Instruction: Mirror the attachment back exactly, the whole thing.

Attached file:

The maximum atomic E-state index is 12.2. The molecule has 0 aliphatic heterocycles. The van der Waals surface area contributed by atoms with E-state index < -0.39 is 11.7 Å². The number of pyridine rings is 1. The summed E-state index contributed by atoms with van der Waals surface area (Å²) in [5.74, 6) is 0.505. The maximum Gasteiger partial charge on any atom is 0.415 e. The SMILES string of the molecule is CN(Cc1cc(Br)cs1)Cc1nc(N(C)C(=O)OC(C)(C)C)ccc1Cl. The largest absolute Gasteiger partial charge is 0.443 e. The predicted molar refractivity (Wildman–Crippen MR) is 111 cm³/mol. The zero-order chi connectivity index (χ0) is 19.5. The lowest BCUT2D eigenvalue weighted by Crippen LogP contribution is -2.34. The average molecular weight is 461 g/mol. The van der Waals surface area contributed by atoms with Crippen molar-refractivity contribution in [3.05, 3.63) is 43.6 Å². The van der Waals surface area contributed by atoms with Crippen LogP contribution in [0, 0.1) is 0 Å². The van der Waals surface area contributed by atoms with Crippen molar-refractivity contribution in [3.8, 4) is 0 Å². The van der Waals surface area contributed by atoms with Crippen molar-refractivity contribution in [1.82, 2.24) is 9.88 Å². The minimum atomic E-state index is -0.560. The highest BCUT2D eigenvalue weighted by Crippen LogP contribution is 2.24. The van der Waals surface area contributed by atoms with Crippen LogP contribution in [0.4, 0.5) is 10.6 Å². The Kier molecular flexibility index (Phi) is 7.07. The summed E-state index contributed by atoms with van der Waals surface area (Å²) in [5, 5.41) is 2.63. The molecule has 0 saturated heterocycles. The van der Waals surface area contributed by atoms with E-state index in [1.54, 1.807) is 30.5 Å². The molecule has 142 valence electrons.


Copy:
The maximum atomic E-state index is 12.2. The molecule has 0 aliphatic heterocycles. The van der Waals surface area contributed by atoms with E-state index < -0.39 is 11.7 Å². The number of pyridine rings is 1. The summed E-state index contributed by atoms with van der Waals surface area (Å²) in [5.74, 6) is 0.505. The maximum Gasteiger partial charge on any atom is 0.415 e. The SMILES string of the molecule is CN(Cc1cc(Br)cs1)Cc1nc(N(C)C(=O)OC(C)(C)C)ccc1Cl. The largest absolute Gasteiger partial charge is 0.443 e. The predicted molar refractivity (Wildman–Crippen MR) is 111 cm³/mol. The zero-order chi connectivity index (χ0) is 19.5. The lowest BCUT2D eigenvalue weighted by Crippen LogP contribution is -2.34. The average molecular weight is 461 g/mol. The van der Waals surface area contributed by atoms with Crippen molar-refractivity contribution in [3.05, 3.63) is 43.6 Å². The van der Waals surface area contributed by atoms with Crippen LogP contribution in [0, 0.1) is 0 Å². The van der Waals surface area contributed by atoms with Crippen molar-refractivity contribution in [3.8, 4) is 0 Å². The van der Waals surface area contributed by atoms with Crippen molar-refractivity contribution in [1.82, 2.24) is 9.88 Å². The minimum atomic E-state index is -0.560. The highest BCUT2D eigenvalue weighted by Crippen LogP contribution is 2.24. The van der Waals surface area contributed by atoms with Crippen LogP contribution in [0.4, 0.5) is 10.6 Å². The Kier molecular flexibility index (Phi) is 7.07. The summed E-state index contributed by atoms with van der Waals surface area (Å²) in [5, 5.41) is 2.63. The molecule has 0 saturated heterocycles. The van der Waals surface area contributed by atoms with E-state index in [1.54, 1.807) is 30.5 Å². The molecule has 142 valence electrons.